Today's Veterinary Business

FEB 2018

Today’s Veterinary Business provides information and resources designed to help veterinarians and office management improve the financial performance of their practices, allowing them to increase the level of patient care and client service.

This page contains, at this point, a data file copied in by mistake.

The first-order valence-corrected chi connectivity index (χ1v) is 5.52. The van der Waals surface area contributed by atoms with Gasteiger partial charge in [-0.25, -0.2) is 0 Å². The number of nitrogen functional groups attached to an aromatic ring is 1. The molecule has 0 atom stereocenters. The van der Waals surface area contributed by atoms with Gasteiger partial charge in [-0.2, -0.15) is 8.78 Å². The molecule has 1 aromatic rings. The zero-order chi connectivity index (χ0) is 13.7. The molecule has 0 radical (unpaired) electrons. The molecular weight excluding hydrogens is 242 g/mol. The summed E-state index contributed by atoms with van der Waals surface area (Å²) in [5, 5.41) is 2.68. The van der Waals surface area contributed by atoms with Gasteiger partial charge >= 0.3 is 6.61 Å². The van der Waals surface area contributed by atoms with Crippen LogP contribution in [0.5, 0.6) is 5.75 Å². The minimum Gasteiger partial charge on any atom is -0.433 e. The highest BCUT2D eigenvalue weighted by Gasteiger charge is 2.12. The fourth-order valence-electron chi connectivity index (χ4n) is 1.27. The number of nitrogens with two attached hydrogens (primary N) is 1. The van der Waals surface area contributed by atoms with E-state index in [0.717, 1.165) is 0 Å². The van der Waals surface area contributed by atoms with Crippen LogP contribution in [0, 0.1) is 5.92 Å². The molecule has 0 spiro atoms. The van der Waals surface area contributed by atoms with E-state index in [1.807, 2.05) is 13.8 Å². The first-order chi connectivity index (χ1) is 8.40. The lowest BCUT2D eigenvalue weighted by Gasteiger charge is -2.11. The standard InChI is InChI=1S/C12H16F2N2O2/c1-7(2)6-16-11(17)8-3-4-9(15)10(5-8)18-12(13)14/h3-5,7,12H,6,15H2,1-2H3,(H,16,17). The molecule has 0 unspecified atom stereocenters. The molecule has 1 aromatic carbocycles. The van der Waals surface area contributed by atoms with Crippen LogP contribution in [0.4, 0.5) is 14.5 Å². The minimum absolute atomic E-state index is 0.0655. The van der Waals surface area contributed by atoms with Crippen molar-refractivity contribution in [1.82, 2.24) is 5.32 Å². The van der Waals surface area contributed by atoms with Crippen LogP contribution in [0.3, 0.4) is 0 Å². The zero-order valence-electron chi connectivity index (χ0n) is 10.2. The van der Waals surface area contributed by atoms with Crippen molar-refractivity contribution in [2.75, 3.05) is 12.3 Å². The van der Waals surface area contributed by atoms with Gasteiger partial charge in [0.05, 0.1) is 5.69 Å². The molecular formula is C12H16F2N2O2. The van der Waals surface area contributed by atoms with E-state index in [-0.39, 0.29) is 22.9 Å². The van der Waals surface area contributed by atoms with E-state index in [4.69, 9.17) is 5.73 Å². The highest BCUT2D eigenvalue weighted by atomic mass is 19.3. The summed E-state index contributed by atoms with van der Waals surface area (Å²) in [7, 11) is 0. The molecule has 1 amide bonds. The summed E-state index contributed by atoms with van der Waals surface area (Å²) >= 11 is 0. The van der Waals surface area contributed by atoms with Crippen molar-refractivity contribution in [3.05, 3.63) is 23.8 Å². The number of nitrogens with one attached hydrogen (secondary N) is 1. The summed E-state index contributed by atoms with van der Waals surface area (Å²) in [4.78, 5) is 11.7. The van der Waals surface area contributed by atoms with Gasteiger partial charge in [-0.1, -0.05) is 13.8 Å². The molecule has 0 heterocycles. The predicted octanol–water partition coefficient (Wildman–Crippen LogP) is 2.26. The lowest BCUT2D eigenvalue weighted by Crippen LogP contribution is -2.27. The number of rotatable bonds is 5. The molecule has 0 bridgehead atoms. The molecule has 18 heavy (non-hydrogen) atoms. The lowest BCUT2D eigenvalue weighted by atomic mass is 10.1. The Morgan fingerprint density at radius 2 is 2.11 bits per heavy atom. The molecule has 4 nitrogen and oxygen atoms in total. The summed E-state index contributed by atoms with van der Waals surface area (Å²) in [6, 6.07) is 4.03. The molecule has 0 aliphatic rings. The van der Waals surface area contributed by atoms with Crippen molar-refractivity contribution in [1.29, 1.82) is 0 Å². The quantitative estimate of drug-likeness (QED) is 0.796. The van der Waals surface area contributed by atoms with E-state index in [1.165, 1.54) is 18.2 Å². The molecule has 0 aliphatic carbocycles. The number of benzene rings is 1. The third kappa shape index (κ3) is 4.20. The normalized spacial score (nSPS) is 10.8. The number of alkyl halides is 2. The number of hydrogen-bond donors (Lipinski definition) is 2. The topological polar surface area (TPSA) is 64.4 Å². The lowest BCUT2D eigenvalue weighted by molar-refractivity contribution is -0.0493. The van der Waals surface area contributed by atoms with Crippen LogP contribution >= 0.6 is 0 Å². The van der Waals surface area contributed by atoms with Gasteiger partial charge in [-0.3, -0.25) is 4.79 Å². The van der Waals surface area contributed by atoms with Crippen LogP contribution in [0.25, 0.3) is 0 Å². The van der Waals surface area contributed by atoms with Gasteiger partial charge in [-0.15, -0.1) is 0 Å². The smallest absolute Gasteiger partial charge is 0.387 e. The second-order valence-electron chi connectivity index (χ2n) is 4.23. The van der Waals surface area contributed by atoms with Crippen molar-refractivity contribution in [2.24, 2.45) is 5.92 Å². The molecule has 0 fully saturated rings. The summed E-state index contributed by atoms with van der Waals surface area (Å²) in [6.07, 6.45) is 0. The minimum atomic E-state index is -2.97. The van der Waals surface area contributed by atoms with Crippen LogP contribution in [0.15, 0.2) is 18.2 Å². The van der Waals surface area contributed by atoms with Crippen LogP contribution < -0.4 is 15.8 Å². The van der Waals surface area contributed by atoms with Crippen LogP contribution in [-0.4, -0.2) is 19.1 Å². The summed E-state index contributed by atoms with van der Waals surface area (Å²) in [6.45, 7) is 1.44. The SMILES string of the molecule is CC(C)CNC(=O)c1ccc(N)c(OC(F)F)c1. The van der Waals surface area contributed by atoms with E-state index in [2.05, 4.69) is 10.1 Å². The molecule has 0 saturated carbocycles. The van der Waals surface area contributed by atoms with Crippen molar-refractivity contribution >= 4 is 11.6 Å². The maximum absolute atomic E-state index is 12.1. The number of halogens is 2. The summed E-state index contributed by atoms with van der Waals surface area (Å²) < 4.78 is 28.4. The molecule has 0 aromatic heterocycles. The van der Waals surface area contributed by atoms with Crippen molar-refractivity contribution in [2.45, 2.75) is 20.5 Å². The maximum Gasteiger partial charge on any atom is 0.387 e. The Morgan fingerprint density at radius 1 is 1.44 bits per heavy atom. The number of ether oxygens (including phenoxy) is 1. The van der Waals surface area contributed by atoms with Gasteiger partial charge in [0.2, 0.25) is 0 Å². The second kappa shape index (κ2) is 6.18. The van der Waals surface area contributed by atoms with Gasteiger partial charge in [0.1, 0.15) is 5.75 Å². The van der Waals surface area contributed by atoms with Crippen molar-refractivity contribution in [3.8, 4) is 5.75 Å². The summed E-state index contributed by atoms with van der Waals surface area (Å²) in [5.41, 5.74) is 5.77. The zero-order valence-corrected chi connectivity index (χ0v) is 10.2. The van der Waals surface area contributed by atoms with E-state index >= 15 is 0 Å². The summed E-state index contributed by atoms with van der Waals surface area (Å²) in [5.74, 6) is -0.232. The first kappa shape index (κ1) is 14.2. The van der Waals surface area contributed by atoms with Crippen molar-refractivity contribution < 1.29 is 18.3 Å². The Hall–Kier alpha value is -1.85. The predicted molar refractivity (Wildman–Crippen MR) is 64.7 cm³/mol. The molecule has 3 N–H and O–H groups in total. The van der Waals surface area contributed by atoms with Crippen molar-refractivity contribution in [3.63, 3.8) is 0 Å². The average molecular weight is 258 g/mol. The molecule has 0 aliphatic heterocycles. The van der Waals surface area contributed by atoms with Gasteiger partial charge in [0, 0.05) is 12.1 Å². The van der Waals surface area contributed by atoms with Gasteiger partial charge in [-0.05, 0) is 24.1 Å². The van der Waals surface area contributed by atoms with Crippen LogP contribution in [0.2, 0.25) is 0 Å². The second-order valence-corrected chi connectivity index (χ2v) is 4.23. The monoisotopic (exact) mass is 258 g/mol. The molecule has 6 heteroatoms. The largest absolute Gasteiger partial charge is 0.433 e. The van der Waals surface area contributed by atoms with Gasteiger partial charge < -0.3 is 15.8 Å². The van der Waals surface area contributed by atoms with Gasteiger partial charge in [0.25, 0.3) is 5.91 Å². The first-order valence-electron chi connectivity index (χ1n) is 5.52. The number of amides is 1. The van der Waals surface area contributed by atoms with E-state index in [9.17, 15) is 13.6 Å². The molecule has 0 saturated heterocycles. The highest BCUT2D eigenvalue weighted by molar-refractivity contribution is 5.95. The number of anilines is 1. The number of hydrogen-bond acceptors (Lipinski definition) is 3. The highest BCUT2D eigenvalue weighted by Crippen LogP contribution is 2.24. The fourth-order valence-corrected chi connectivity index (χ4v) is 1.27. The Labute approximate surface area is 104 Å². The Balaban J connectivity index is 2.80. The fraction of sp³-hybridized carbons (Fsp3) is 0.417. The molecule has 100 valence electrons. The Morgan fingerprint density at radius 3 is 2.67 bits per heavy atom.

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61 February/March 2018 • TODAYSVETERINARYBUSINESS.COM round. We might advise a client to hold off administering the first dose, but gaining client acceptance must happen during their visit no matter the time of year. This may be our only chance to ensure proper coverage before the next visit. I guarantee that the client will be on Google and inside a grocery store many times before the next visit. Narrow the Choices Next, research and select a flea and tick product that you and your staff are going to be passion- ate and excited about. Take time to do your due diligence. Meet with the manufacturing representatives and discover all the information needed to make an informed decision. You may think you did this several years ago, but you may be pleasantly surprised by some of the advancements revealed over the past 12 to 18 months. Also know that oral dos- ing has become increasingly pop- ular among clients. The ease and simplicity of chewables contribute to this satisfaction. With ease, we find that compliance follows. Once you have your research in place, take time to meet with your associate veterinarians and ask about any major objections to the preferred product. Stocking three or four products that offer similar benefits is not an effective strategy for gaining client compliance. Once your product is selected, reinforce the decision with the rest of the staff. Now is the time to bring in the account manager to deliver a product overview. Keep the education simple and client friendly. This means educate your staff about what the client needs and wants to know. Why are you recommending the prod- uct? How does it work and for how long? What are the benefits? How often does the client administer it? Is it safe? I suggest scheduling a continuing education kickoff each year to refo- cus the efforts, remind the staff of the benefits and needs, and refresh them about how we educate our clients to say "yes." This is also the time to evaluate pricing and promote the fact that your clinic's pricing is competitive within your region and relatively competitive to online offers. Don't misunder- stand me: I am not advocating that we need to match online pricing, but we do need to be competitive. We can do this through our mar- gins and by making sure that we maximize any and all manufacturer loyalty programs, rebates, instant savings and free-product deals. (For example, buy three, get a free dose.) Offer a Guarantee The groundwork has been laid for success. You have created a medical protocol for your geo- graphical area that states when and why you recommend flea and tick protection for the pets you serve. You have completed the due diligence and researched the latest technology. Not only have you found the right product fit for your practice, but at this point you should be ec- static and enthusiastic about being able to offer the new technology to clients each day. When you reach the point that you are excit- ed about a product, the feeling becomes conta- gious. The client question "Where do I purchase this product?" ceases to be asked. The last but maybe most important por- tion of our plan is continued feedback and follow-up. We need to assure ourselves that the client is using the products we provide. More important, we need to make sure that the prod- ucts are working as promised. I suggest that we consider a product guarantee. If we feel strongly enough to recommend the product, then we have to be in a position to strongly guarantee it. Work with your manufacturing representative to make this happen. Flea and tick products are not new to our industry, but the advancements are. What's mindboggling is how we administer the prod- ucts, their efficacy, the near-immediate protec- tion, the safety indications and the overall client satisfaction. Clients need to hear from you about these incredible developments and hear why they should purchase a flea and tick product from you. Hearing the confident undertones of your recommendation will go a long way, as will the education you provide. If this all goes missing, clients might say to themselves, "I might as well just take my $6 and purchase a three-pack online." After all, where is the harm in that? Selling Points columnist Brian Conrad is practice manager at Meadow Hills Veterinary Centers in Kennewick, Washington, and immediate past president of the Veterinary Hospital Managers Association. Clients need to hear from you about these incredible developments and hear why they should purchase a flea and tick product from you. Hearing the confident undertones of your recommendation will go a long way, as will the education you provide. ANADA 200-550, approved by FDA. *Please read entire package insert before use. Meloxidyl ® (meloxicam) 1.5 mg/mL Oral Suspension Non-steroidal anti-inflammatory drug for oral use in dogs only Caution: Federal law restricts this drug to use by or on the order of a licensed veterinarian. Indications: Meloxidyl Oral Suspension is indicated for the control of pain and inflammation associated with osteoarthritis in dogs. Contraindications: Dogs with known hypersensitivity to meloxicam should not receive Meloxidyl Oral Suspension. Do not use Meloxidyl Oral Suspension in cats. Acute renal failure and death have been associated with the use of meloxicam in cats. Warning: Repeated use of meloxicam in cats has been associated with acute renal failure and death. Do not administer additional injectable or oral meloxicam to cats. See Contraindications, Warnings, and Precautions for detailed information. Warnings: Not for use in humans. Keep this and all medications out of reach of children. Consult a physician in case of accidental ingestion by humans. For oral use in dogs only. As with any NSAID, all dogs should undergo a thorough history and physical examination before the initiation of NSAID therapy. Appropriate laboratory testing to establish hematological and serum biochemical baseline data is recommended prior to and periodically during administration. Owner should be advised to observe their dog for signs of potential drug toxicity and be given a client information sheet about Meloxidyl Oral Suspension. Precautions: The safe use of Meloxidyl Oral Suspension in dogs younger than 6 months of age, dogs used for breeding, or in pregnant or lactating dogs has not been evaluated. Meloxicam Oral Suspension is not recommended for use in dogs with bleeding disorders, as safety has not been established in dogs with these disorders. As a class, cyclo-oxygenase inhibitory NSAIDs may be associated with gastrointestinal, renal and hepatic toxicity. Sensitivity to drug-associated adverse events varies with the individual patient. Dogs that have experienced adverse reactions from one NSAID may experience adverse reactions from another NSAID. Patients at greatest risk for renal toxicity are those that are dehydrated, on concomitant diuretic therapy, or those with existing renal, cardiovascular, and/or hepatic dysfunction. Concurrent administration of potentially nephrotoxic drugs should be carefully approached. NSAIDs may inhibit the prostaglandins that maintain normal homeostatic function. Such antiprostaglandin effects may result in clinically significant disease in patients with underlying or pre-existing disease that has not been previously diagnosed. Since NSAIDs possess the potential to induce gastrointestinal ulcerations and/or perforations, concomitant use with other anti-inflammatory drugs, such as NSAIDs or corticosteroids, should be avoided. If additional pain medication is needed after administration of the total daily dose of Meloxidyl Oral Suspension, a non-NSAID or non-corticosteroid class of analgesia should be considered. The use of another NSAID is not recommended. Consider appropriate washout times when switching from corticosteroid use or from one NSAID to another in dogs. The use of concomitantly protein-bound drugs with Meloxidyl Oral Suspension has not been studied in dogs. Commonly used protein-bound drugs include cardiac, anticonvulsant and behavioral medications. The influence of concomitant drugs that may inhibit metabolism of Meloxidyl Oral Suspension has not been evaluated. Drug compatibility should be monitored in patients requiring adjunctive therapy. Adverse Reactions: Field safety was evaluated in 306 dogs. Based on the results of two studies, GI abnormalities (vomiting, soft stools, diarrhea, and inappetance) were the most common adverse reactions associated with the administration of meloxicam. The following table lists adverse reactions and the numbers of dogs that experienced them during the studies. Dogs may have experienced more than one episode of the adverse reaction during the study. In foreign suspected adverse drug reaction (SADR) reporting over a 9 year period, incidences of adverse reactions related to meloxicam administration included: auto-immune hemolytic anemia (1 dog), thrombocytopenia (1 dog), polyarthritis (1 dog), nursing puppy lethargy (1 dog), and pyoderma (1 dog). Post-Approval Experience: (Rev 2010) The following adverse events are based on post-approval adverse drug expe- rience reporting. Not all adverse reactions are reported to FDA/CVM. It is not always possible to reliably estimate the adverse event frequency or establish a causal relationship to product exposure using these data. The following adverse events are listed in decreasing order of frequency by body system. Gastrointestinal: vomiting, anorexia, diarrhea, melena, gastrointestinal ulceration Urinary: azotemia, elevated creatinine, renal failure Neurological/Behavioral: lethargy, depression Hepatic: elevated liver enzymes Dermatologic: pruritus Death has been reported as an outcome of the adverse events listed above. Acute renal failure and death have been associated with use of meloxicam in cats. Effectiveness: The effectiveness of meloxicam was demonstrated in two field studies involving a total of 277 dogs representing various breeds, betweens six months and sixteen years of age, all diagnosed with osteoarthritis. Both of the placebo-controlled, masked studies were conducted for 14 days. All dogs received 0.2 mg/kg on day 1. All dogs were maintained on 0.1 mg/kg oral meloxicam from days 2 through 14 of both studies. Parameters evaluated by veterinarians included lameness, weight-bearing, pain on palpation, and overall improvement. Parameters assessed by owners included mobility, ability to rise, limping, and overall improvement. In the first field study (n= 109), dogs showed clinical improvement with statistical significance after 14 days of meloxicam treatment for all parameters. In the second field study (n = 48), dogs receiving meloxicam showed a clinical improvement after 14 days of therapy for all parameters; however, statistical significance was demonstrated only for the overall investigator evaluation on day 7, and for the owner evaluation on day 14. How Supplied: Meloxidyl® 1.5 mg/mL Oral Suspension: 10, 32, 100 and 200 mL bottles with small and large dosing syringes. Storage: Store at controlled room temperature 68-77° F (20-25° C). Manufactured for: Ceva Santé Animale, S.A. Marketed by: Ceva Animal Health, LLC, Lenexa, KS 66215 Meloxidyl ® is a registered trademark of Ceva Santé Animale, S.A. Adverse Reactions Observed During Two Field Studies Clinical Observation Meloxicam (n+157) Placebo (n+149) Vomiting 40 23 Diarrhea/Soft Stool 19 11 Bloody Stool 1 0 Inappetence 5 1 Bleeding Gums After Dental Procedure 1 0 Lethargy/Swollen Carpus 1 0 Epiphora 1 0